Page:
Each set of document servers contains one copy of the Web. These machines are responsible for delivering the content snippets that show searchers relevant text from the page.
"When we have your top 10 results, they get sent to the document servers, which load the 10 result pages into memory," Hoelzle said. "Then you parse through them and find the best snippet that contains all the query words."
Prepared for failure
Google uses three software systems built in-house to route queries, balance server loads and make programming easier.
The Google File System was written specifically to deal with the cheap machines that will fail.
"We take our files and chunk them up, then you randomly distribute the chunks across different machines, making sure each chunk has at least two copies that are not physically adjacent -- not on same power strip or same switch," Hoelzle said. "We try to make sure that even if one copy goes away, another copy is still here." Chunks typically are 64 megabytes and are replicated three times.
All this replication makes it easier to make changes, Hoelzle said. Google simply takes one replica at a time offline, updates it, then plugs the machines back in.
Because these chunks are randomly distributed all over, Google needs a master containing metadata to keep track of where the chunks are. When a query comes into the system, the file system master tells it which chunk server has the data. "From there on, you just talk to the chunk servers," he said.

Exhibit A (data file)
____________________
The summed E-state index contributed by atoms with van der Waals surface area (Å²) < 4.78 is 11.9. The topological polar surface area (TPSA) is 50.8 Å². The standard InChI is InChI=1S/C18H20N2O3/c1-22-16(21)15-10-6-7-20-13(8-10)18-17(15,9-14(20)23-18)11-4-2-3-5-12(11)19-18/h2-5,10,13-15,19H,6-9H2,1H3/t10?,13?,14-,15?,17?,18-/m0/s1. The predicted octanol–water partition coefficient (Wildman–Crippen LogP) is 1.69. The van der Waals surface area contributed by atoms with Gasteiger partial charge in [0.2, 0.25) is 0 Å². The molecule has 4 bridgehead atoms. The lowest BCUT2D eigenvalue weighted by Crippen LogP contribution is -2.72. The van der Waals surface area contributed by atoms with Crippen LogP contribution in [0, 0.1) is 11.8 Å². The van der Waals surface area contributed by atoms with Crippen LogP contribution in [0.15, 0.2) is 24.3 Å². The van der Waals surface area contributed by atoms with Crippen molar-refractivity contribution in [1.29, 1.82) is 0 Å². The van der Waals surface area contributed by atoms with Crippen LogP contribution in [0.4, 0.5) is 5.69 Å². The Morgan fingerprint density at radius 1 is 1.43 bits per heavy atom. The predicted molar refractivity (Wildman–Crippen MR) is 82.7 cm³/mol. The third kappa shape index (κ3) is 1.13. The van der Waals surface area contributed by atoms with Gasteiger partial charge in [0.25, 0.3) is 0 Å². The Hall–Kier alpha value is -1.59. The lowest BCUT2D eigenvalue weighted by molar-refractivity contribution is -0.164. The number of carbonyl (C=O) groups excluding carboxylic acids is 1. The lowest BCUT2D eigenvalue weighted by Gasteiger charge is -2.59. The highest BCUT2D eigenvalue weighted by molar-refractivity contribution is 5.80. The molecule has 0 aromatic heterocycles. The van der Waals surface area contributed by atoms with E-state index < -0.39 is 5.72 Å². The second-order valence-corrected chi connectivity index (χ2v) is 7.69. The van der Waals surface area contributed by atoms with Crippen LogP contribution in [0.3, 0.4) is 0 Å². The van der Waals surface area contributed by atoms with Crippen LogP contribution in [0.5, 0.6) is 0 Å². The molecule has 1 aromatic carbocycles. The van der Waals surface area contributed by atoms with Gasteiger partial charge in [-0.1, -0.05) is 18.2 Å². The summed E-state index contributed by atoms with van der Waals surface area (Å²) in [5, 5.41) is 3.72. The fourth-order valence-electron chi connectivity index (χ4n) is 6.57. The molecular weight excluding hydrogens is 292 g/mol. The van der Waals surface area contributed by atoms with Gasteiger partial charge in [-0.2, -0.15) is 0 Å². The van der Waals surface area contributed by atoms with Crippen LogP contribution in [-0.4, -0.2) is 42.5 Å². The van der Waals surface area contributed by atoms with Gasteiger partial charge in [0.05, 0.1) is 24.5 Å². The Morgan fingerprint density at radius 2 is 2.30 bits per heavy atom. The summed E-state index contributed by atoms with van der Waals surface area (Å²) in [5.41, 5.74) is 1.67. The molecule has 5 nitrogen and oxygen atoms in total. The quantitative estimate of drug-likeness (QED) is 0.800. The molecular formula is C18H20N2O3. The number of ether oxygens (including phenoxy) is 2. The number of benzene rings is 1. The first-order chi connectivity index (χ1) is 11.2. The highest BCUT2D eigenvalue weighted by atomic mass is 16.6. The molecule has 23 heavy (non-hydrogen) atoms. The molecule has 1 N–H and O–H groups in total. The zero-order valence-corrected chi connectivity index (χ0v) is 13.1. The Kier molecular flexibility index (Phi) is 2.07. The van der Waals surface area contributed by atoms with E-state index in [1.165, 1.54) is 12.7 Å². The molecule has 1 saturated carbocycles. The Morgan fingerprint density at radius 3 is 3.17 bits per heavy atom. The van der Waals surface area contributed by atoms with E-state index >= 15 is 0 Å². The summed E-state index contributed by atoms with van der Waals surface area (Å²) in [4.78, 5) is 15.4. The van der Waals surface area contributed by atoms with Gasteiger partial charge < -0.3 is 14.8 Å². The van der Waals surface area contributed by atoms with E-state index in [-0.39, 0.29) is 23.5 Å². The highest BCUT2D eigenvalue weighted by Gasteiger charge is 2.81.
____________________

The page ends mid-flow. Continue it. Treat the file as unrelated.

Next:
Client machines are responsible for dealing with fault tolerance. If a client requests a file from the specified chunk server and gets no response within the designated time period, it uses the meta information to locate another chunk server, while sending the file master a hint that the first chunk server might have died. If the master confirms the chunk went out, it will replicate the chunks that were on it to another server, making sure that the information is replicated at least the minimum number of times.
"You were vulnerable for only a very brief period," he said.
To enable Google programmers to write applications to run in parallel on 1,000 machines, engineers created the Map/Reduce Framework in 2004.
"The Map/Reduce Framework provides automatic and efficient parallelization and distribution," Hoelzle said. "It's fault tolerant and it does the I/O scheduling, being a little bit smart about where the data lives."
Programmers write two simple functions, map and reduce, to create a long list of key/value pairs. Then, the mapping function produces other key/value pairs. "You just map one pair to another pair," he said.